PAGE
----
How many times have you heard a loveable friend say the heart wrenching words,
“I NEEEEED a boyfriend/girlfriend/lover/life partner”?
During a conversation with Steve Inskeep aired on Morning Edition in 2012, the late great Phillip Seymour Hoffman said, “to be loved, I think, is like, the thing that gets you up in the morning.” I agree with him to an extent. Of course, we all want to be loved, cared for and somewhat cherished. But hearing the desperation in my friends voice – a girl that is for the most part really cool and intelligent, by the way – made me feel thoroughly sad. My facial expression was not too dissimilar to this:
The friend sensed it. I’ve never been good at “putting on a face.”
The idea of LOVE, however you may chose to define it, is romantically installed in us from the word go. “Soul mates” sounds ever so lovely, doesn’t it? The idea that there is someone out there just waiting to be found (or for the lucky ones, found long ago) that will make our life complete and our entire being happy and fulfilled forever and ever until death do us part. Nice sentiment, sure. But is that really all the human race is capable of? Needing another whole person to complete another entirely whole person?
My opinion is, we shouldn’t need another human to make us whole. I’ve been ‘in love’, to the best of my knowledge*. It’s really really nice, and I’m in no way disputing that. But there is a lot of things in life which make us whole, and I don’t think that responsibility should be laid upon any human other than yourself. And what exactly defines a soul mate? Richard Bach says, “A soulmate is someone who has locks that fit our keys, and keys to fit our locks. When we feel safe enough to open the locks, our truest selves step out and we can be completely and honestly who we are.” Instead of falling over backwards in our attempts to find ‘the one’ that will complete us, searching hopelessly for the perfect person (if there is such a thing as perfection personified) and using up important time, energy and emotion in helpless feeble relations, perhaps we should look inside ourselves. What if we already own both our lock and key, without the need for a foreign object?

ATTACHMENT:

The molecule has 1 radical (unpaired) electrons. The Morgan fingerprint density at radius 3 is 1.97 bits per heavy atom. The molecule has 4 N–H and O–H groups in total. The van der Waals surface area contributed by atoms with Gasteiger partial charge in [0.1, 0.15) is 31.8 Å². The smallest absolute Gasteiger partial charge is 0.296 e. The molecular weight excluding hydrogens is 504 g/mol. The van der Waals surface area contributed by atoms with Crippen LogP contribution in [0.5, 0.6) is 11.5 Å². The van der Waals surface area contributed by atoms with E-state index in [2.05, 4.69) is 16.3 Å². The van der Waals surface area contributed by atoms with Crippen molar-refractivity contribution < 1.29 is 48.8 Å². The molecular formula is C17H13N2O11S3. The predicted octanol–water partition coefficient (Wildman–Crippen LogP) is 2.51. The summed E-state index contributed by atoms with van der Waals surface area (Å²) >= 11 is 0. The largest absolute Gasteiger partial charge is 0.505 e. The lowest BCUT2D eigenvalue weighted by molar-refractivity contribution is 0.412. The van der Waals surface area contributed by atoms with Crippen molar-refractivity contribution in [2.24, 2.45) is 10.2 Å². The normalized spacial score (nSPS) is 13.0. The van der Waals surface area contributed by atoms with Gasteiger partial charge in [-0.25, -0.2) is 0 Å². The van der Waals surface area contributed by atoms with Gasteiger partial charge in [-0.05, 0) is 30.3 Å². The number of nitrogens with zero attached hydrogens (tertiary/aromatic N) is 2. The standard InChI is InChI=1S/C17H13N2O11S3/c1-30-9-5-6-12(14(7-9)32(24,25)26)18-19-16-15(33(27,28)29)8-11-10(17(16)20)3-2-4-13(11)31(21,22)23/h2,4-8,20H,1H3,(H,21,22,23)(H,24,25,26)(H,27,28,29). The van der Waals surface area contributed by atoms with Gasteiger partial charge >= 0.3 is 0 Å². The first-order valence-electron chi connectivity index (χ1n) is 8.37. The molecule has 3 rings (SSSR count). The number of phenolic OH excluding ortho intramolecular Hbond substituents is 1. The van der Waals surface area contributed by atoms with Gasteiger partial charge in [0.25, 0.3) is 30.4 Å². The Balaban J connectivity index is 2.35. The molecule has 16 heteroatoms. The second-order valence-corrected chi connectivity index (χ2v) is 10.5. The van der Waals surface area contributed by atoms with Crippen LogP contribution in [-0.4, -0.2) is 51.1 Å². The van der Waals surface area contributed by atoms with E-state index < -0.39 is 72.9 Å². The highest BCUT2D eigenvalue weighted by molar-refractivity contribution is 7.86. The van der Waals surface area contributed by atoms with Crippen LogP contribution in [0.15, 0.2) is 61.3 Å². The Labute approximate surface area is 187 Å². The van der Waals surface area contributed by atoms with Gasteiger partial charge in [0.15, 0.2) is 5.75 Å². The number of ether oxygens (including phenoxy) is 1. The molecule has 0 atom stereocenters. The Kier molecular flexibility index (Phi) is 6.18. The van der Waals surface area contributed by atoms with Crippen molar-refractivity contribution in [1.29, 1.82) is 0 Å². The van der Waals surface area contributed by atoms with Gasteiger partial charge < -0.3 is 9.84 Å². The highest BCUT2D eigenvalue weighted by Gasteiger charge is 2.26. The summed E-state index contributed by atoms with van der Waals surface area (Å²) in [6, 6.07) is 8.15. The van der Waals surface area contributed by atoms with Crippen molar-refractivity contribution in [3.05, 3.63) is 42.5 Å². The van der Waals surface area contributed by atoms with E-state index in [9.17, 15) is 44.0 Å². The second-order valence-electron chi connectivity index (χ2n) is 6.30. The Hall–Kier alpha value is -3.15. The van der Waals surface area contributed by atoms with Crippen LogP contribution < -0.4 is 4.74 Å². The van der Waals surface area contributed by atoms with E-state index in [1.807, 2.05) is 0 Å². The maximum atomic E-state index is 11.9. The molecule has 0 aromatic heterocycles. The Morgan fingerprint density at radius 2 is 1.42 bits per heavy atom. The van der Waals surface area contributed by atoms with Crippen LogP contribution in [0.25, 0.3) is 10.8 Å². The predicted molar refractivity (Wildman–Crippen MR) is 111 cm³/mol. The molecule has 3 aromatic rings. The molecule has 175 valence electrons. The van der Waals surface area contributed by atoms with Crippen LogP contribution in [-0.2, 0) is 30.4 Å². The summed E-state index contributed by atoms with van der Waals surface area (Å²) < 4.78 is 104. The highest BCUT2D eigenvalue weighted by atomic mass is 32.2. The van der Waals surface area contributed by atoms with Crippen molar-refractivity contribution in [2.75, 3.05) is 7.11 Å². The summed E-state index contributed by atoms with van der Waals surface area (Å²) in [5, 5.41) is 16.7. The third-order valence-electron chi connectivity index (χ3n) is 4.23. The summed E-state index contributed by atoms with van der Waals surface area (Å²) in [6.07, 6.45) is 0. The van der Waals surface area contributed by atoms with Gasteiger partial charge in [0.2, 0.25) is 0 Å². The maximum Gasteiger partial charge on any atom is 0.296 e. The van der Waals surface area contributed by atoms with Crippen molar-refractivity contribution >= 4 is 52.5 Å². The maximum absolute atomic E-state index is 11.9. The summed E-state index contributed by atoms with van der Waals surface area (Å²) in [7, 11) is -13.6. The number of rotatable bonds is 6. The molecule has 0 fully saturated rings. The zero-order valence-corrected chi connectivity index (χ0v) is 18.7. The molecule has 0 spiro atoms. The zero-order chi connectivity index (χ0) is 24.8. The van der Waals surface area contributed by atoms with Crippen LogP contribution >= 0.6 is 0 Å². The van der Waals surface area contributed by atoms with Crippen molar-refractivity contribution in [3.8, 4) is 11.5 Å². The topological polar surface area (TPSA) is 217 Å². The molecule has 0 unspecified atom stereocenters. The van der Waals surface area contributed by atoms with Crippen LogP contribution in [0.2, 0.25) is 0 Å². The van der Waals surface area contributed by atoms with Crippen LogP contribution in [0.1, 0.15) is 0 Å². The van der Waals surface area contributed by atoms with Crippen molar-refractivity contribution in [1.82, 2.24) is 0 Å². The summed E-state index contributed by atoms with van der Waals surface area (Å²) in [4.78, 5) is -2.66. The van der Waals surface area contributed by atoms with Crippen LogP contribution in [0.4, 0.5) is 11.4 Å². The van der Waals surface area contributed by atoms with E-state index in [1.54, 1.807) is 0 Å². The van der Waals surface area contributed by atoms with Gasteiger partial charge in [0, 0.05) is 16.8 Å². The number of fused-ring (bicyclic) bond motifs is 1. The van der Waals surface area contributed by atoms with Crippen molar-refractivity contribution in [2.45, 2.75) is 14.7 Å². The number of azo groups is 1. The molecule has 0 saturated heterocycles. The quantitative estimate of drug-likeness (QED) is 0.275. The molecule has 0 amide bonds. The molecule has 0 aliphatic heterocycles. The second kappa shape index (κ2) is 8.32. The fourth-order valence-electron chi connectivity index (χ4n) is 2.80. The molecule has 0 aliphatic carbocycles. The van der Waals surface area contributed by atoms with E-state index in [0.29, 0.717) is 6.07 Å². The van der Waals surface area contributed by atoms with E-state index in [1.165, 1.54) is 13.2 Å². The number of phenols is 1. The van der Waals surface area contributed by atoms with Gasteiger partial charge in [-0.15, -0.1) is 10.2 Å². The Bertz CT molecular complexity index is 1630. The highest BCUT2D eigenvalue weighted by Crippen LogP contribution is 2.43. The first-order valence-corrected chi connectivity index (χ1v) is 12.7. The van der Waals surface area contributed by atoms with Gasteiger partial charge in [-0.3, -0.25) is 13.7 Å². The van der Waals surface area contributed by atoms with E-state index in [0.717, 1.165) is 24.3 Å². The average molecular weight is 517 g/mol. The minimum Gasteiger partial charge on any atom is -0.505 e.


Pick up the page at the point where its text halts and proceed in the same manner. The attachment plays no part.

I like the idea that we may have many soul mates across our lives. Whether it be a best friend, a companion, a sibling or a parent. If you’re one of the lucky ones that has fallen in love with their best friend, and believe that they are the missing puzzle piece to your work of wooden art, I am very happy for you. There is nothing wrong with being happy in love. In fact, I wish it for all of us. But there is so much more to life and so much more to the world than finding a romantic love. Love can fill a gap, but no one can complete you but yourself.
*Love is many different things to many different people, and in my experience, you’re only in love with the person that you’re currently in love with. When that love dies and you find another person to love or another kind of love, the past love somehow becomes undermined or disappears at all. So can everyone ever really be sure that they are “in love”????? But that, dear reader, is a conversation for another day.